Despite the prominent downturn in Alberta’s economy the City of Leduc mayor Greg Krischke is confident the city will be able take the situation in stride and still experience some positive growth.
Krischke presented the city’s economic standings at the Leduc Regional Chamber of Commerce’s luncheon, held March 4.
“I know I’m stating the obvious when I say we’re experiencing hard times,” said Krischke.
“The prosperity we’ve had over the last number of years was great while it lasted. Yet we can meet this challenge head on,” he added.
He told attendees, as part of the city council, he and other councillors would continue to work as a strong team to ensure the sustainability of the city and all its factors. “Clearly we are fully aligned in the vision of where we want to go. We’re all strong leaders.”
In 2015 the City of Leduc experienced consistent population growth to more than 29,300 residents. “Which you can see is a 2.5 per cent increase over 2014 and 72 per cent growth rate in population since 2006,” said Krischke.
However, in 2015 permit values took a hit. There was a reduced number of new residences built; 637 in 2014 dropped to 324 in 2015.
Leduc did see a slight increase in commercial and industrial development last year.
“In total we had $255 million in new construction starts in 2015,” said Krischke.
A long term strategy the city is using to combat the recession is concentrating on non-residential development. Krischke says a focus is a 60/40 ratio of residential versus non-residential development. “As I’ve stated before planners call that a well balanced community.”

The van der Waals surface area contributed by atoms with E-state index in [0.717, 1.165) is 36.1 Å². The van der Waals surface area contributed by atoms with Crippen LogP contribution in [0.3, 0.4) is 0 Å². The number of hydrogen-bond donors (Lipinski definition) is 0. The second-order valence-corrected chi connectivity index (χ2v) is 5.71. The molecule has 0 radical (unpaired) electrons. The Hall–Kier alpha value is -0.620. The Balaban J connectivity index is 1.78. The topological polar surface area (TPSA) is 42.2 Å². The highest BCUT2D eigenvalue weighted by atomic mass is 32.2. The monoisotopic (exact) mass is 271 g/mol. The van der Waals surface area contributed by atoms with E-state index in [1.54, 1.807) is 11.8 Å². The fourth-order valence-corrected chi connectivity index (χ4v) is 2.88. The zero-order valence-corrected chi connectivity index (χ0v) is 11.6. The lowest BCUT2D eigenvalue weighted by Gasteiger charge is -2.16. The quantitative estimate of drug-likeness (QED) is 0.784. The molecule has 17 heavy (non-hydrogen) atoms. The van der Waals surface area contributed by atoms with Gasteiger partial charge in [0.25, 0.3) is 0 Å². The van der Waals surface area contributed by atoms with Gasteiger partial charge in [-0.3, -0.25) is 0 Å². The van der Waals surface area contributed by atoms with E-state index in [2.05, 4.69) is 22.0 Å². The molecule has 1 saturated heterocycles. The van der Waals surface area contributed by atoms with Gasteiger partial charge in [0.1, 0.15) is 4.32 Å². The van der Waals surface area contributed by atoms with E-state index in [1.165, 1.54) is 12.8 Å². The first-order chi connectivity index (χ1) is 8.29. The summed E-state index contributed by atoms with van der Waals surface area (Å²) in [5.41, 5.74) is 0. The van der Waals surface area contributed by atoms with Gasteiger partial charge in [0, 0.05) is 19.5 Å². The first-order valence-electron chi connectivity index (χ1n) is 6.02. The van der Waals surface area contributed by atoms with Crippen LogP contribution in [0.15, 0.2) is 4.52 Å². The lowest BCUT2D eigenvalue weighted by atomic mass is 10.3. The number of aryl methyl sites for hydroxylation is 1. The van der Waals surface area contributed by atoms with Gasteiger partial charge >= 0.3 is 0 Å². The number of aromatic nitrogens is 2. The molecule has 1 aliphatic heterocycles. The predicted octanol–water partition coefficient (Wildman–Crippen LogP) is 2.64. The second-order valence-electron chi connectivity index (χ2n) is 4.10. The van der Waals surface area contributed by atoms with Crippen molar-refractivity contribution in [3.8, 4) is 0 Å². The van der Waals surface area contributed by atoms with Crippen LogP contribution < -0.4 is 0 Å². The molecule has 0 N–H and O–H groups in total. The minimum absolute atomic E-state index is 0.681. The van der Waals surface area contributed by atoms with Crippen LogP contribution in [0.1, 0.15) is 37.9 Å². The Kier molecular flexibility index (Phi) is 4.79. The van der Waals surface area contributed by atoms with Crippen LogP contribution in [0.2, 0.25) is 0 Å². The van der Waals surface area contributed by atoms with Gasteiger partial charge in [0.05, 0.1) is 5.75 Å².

“Ten years ago we were at 76 (per cent), 24 (per cent). And this year we are at 68 (per cent) 32 (per cent),” he added.
Krischke explained how hard it is to change that ratio as new jobs bring new people and the larger a community grows the more businesses see it as a viable location. For every 1,500 new residences the city would need another quarter section of non-residential development to keep that ratio balanced.
While the city has not stagnated it is not seeing the same kind of growth as in past years. Krischke says people may not be able to control the economy but they can choose how they respond. “We can influence how we rise above these tough times.”
Krischke says by continuing to implement the Japanese principles of kaizen, which it the practice of continual improvement Leduc will be able to main successful. “These guiding principles are as follows: good processes bring good results, see things for yourself, speak with data and manage by facts, take action and work as a team.”
Another recognized important factor of sustainability, success and growth is collaborating partnerships. In the past the City of Leduc has partnered with Leduc County and the Edmonton International Airport to focus efforts to create fire emergency services that meet all the collective needs.
The City of Leduc recognizes the importance and strength of partnerships and has built 33 joint agreements with different programs, initiatives and events in the region.
More positive growth seen by the city recently includes the downtown revival plan. In 2012 the city had developed a master plan, a revival plan plan was adopted in early 2015 and then the project went to tender. However, what came back was too expansive and city council decided to hold off one more year.
There is a squeeze on the project as a large outlet mall being built at the Edmonton International Airport comes to fruition. Krischke wants the downtown and the city ready to welcome the thousands of visitors that would come to the community for the mall and have a strategy in place that will ensure the growth this mall will spur is fully realized.
“We will weather this storm and we will do it together,” said Krischke.